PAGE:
Year-Round Cold and Flu Season

Jennifer Arnold by Jennifer Arnold Additional Needs

Jennifer Arnold

Jennifer Arnold

I’m passionate about raising awareness about disability issues through education and outreach. When I’m not wearing my writer hat, I’m usually tryi...

Before our youngest son was born eight years ago, cold and flu season didn’t seem like too big of a deal.

Each of our three kids usually came down with at least one cold during that time, and when April rolled around and the season was over, we breathed a little sigh of relief.

And then Chance arrived and suddenly cold and flu season became year-round for us.

After going into acute respiratory failure at two days old, Chance was placed on an Extracorporeal membrane oxygenation (ECMO) machine.

This treatment uses a pump to circulate blood through an artificial lung back into the bloodstream of a very ill person.

It provides heart-lung bypass support outside of the body. It looks as scary as it sounds and is very much a last resort type treatment.

He survived this, only to contract a staph infection in his lung, which required weeks of IV antibiotics and left him with compromised lungs from all the trauma he’d gone through.

Over the next few years, he was admitted to the hospital at least twice a year for respiratory issues. He would stay anywhere from a few days to two weeks.

Many of those stays required him to be on a ventilator, and all of them started with a simple cold.

As he grew older, the hospital stays became less frequent, but we also learned the hard way that respiratory issues were not always confined to the winter months.

He was in the Pediatric Intensive Care Unit for a week in June of 2013 and just last August the smoke from the wildfires here in Northern CA led to pneumonia despite an air purifier in the house and wearing a filtered mask outside.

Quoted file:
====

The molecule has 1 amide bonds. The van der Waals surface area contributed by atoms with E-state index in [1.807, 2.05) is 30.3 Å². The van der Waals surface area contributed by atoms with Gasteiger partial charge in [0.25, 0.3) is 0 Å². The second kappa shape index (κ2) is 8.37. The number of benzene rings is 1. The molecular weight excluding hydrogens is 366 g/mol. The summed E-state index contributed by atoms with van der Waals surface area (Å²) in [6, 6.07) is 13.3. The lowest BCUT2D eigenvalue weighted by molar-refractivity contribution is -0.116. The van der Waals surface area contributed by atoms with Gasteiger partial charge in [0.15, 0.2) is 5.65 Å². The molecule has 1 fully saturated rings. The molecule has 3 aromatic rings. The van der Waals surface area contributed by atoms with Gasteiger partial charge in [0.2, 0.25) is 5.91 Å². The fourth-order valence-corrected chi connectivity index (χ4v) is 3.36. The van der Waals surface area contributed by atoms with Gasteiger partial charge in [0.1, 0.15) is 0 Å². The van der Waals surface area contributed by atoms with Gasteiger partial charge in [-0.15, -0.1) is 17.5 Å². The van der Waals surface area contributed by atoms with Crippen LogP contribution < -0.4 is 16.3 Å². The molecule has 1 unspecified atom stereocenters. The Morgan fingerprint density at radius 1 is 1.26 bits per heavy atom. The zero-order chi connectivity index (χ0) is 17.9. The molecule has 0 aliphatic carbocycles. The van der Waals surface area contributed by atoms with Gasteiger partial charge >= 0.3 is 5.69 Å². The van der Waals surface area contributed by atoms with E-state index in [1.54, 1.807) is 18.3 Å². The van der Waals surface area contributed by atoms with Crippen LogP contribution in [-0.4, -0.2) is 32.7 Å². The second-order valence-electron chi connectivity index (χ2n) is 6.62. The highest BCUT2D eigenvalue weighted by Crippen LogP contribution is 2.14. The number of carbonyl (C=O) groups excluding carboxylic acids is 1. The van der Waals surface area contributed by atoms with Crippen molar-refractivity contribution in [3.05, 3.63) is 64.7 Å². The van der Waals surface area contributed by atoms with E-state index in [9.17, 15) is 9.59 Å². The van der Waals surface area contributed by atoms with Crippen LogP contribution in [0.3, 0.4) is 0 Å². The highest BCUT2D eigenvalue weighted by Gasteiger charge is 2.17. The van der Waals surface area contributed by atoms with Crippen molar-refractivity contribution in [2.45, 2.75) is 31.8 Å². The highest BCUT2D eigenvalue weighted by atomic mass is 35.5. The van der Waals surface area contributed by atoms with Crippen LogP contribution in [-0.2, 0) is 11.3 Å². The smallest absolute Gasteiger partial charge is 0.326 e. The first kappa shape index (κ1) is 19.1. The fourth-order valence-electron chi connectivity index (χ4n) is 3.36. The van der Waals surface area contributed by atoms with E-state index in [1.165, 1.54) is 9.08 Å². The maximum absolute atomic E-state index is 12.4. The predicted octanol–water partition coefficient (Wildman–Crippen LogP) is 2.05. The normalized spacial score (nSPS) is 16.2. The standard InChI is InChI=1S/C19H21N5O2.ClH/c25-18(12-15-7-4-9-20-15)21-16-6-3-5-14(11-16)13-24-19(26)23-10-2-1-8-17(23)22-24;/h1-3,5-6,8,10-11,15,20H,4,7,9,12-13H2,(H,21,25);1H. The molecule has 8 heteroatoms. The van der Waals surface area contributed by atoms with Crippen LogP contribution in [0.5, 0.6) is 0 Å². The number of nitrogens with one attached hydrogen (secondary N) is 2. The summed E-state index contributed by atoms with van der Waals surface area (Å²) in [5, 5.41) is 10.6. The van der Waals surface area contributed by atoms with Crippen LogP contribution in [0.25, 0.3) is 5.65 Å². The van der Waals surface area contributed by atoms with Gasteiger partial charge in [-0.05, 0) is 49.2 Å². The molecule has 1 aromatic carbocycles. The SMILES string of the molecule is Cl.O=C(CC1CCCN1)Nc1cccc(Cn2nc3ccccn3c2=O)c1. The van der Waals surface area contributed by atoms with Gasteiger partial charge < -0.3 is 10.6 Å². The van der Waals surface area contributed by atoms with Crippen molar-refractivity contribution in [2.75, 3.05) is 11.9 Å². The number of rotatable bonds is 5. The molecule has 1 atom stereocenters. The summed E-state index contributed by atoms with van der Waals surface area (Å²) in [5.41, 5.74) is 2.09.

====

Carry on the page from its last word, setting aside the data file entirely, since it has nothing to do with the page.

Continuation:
Chronic Lung Disease is deceptive and sneaky.

My kid can look fine in the morning, and by night time, his breathing is so labored we need to rush him to the ER. This has happened more times than I care to count.

It happened just a few months ago. He was acting like his usual chipper self at breakfast, but by 3pm was feverish and lethargic, and his oxygen saturation was lower than it should have been.

Chronic Lung Disease is like the dementors in the Harry Potter books; not only does it take my child’s breath away; it casts a gloom on everyone it touches when Chance is ill.

Every time he gets a cough, my mind goes straight back to seeing him hooked up to the ECMO machine; watching a machine doing his body’s work for him.

Sitting in the ER a few months ago, I was mentally preparing for admission and a possible med flight to a bigger hospital.

My mind always goes to the worst-case scenario now; I’m pretty sure it’s a defence mechanism.

That, or just straight up PTSD. This time we got lucky. He was diagnosed with pneumonia and sent home with antibiotics; we had caught it early.

Chronic Lung Disease will always be a part of our lives, and we will always be on edge every time a cold goes through the house or his classroom.

If there is a silver lining to Chronic Lung Disease, it is that it makes you slow down and learn not to sweat the small stuff.

It makes you aware of who you want to be surrounded by and who you would rather distance yourself from. It gives your perspective and shows you how resilient and strong kids can be.

It has also shown me how strong I can be as a mother, as it has forced me to make decisions I never dreamed I’d have to make.

It has also taught me how to advocate for my son and myself. Most of all, it has taught me that there are always life lessons to be learned.


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